I love white truffles, aged Japanese whiskey and other things a food person is supposed to love. But there’s a 7-year-old inside me that swoons over Carvel, the soft-serve ice cream of my Queens childhood. Some treats are best as memories (eyes on you, Twinkies) or are upgraded by hipster interpretations (bakery pop-tarts). But even gourmets, churning out flavors like matcha and rose water, can’t break my attachment to Carvel.
Carvel is creamy and fluffy, as soft-serve’s yielding texture comes from being closer to body temperature than hard ice cream and from extra air. It disappears practically upon mouth contact, leaving only a slight chill and lovely sweetness. I’ve always had the same order: vanilla cone with rainbow sprinkles. My mother’s is still a cherry dip, and has been since cones were 10 cents (2 cents extra for the dip) when she grew up in Queens in the 1950s, blocks away from young Donald Trump. (The president’s oldest sons posted photos of themselves with Carvel on their most recent birthdays. And Oprah’s very first interview was with a Carvel man. Washington clearly needs Carvel as the great American uniter.)
The responsible adult in me avoids most foods with 10-letter, unpronounceable ingredients. I savor ultra-premium ice cream, which I’ve been known to mail order from Brooklyn and release from its Styrofoam chests with dramatic billowing clouds of dry-ice smoke. But I can daydream with a Carvel cone, with my feet up and eating quickly lest it drip down the paper napkin in sticky streaks on my arm.
If loving Carvel is wrong, I don’t want to be right.
One of Carvel’s iconic soft-serve cake characters, Cookie Puss, caused a happy riot when I brought it into the newsroom for beauty shots last week, with his ice-cream-cone nose and maraschino cherry eyes. Most Carvel cakes are just two single layers of chocolate and vanilla ice cream, and no cake (what witch ever dreamed up putting actual cake into an ice-cream cake anyway?), with chocolate “crunchies” in the middle. The crunchies are, I believe, a precursor to the cocoa nibs and chocolate pearls appearing on dessert menus everywhere. Really, we were just nostalgic for the crunchies.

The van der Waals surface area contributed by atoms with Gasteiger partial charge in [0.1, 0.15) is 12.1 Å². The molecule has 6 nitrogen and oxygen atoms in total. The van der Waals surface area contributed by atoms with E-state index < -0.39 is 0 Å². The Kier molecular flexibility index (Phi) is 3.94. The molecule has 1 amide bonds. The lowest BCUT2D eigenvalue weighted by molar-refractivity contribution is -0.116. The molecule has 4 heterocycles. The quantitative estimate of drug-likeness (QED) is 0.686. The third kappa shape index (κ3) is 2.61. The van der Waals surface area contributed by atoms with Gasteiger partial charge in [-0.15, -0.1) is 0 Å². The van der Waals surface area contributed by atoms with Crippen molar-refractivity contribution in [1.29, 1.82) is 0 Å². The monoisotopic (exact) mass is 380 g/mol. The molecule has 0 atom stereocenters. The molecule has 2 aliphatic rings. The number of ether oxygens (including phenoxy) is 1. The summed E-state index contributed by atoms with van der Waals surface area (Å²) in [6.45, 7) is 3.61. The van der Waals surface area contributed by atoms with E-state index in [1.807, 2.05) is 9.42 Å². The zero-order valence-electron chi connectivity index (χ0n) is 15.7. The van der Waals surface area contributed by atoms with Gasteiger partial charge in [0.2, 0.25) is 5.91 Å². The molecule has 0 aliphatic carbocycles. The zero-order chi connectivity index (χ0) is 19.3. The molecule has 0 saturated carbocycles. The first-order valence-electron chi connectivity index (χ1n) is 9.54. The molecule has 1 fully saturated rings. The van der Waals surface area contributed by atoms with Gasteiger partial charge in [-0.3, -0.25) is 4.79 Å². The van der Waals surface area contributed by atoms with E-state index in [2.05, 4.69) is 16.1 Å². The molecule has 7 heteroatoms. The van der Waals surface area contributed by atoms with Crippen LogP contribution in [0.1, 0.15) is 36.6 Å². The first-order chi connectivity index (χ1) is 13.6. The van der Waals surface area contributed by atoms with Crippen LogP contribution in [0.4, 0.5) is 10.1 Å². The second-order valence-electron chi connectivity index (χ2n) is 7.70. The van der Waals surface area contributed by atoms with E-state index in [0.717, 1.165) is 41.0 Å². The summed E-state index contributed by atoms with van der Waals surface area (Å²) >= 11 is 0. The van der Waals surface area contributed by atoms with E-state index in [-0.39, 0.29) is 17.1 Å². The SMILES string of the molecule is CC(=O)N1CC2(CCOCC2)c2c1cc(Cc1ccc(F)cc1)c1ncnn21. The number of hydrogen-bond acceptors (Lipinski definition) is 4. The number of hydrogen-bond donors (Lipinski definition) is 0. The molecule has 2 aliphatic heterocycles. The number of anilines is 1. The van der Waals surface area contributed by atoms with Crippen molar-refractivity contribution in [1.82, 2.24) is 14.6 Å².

There is a Montague-and-Capulet-magnitude argument over whether Carvel or Dairy Queen created soft-serve. (Some British politicos once claimed that Margaret Thatcher helped invent it during her stint as a chemist for a company with close ties to Mr. Whippy ice cream — but the claim may have existed mostly so her opponents could joke that she “added air, lowered quality and raised profits.”) We do know that in 1934, Tom Carvel’s ice-cream truck got a flat tire, forcing him to sell melting confections out of the back. He quickly realized that people loved the texture and set about selling soft ice cream. My personal devotion led me deep into the Carvel archive at the Smithsonian’s National Museum of American History, after which the archivist — a Midwesterner partial to Dairy Queen — admitted that indeed Tom Carvel probably invented soft-serve.
Ever since Carvel sold his business in 1989, the number of stand-alone franchise stores has dwindled. Buying ready-made Carvel cakes from a grocery store is fine in a pinch, but not the same as visiting a shop for a soft-serve cone or a custom Fudgie the Whale cake (respect, please — it’s a federally registered trademark). I’m not alone in loving the Carvel store. According to Carvel and several news accounts, in 2010, Lindsay Lohan’s mother, Dina, and the rest of the Lohan clan “abused” Lindsay’s Free-Carvel-For-75-Years card with “more than six months of numerous and large orders for ice cream.” (The incident, no doubt, inspired an episode of “30 Rock” that featured a Carvel scam.) An employee tried to physically confiscate Lindsay’s Carvel card from Dina. The police showed up.
Carvel is that good.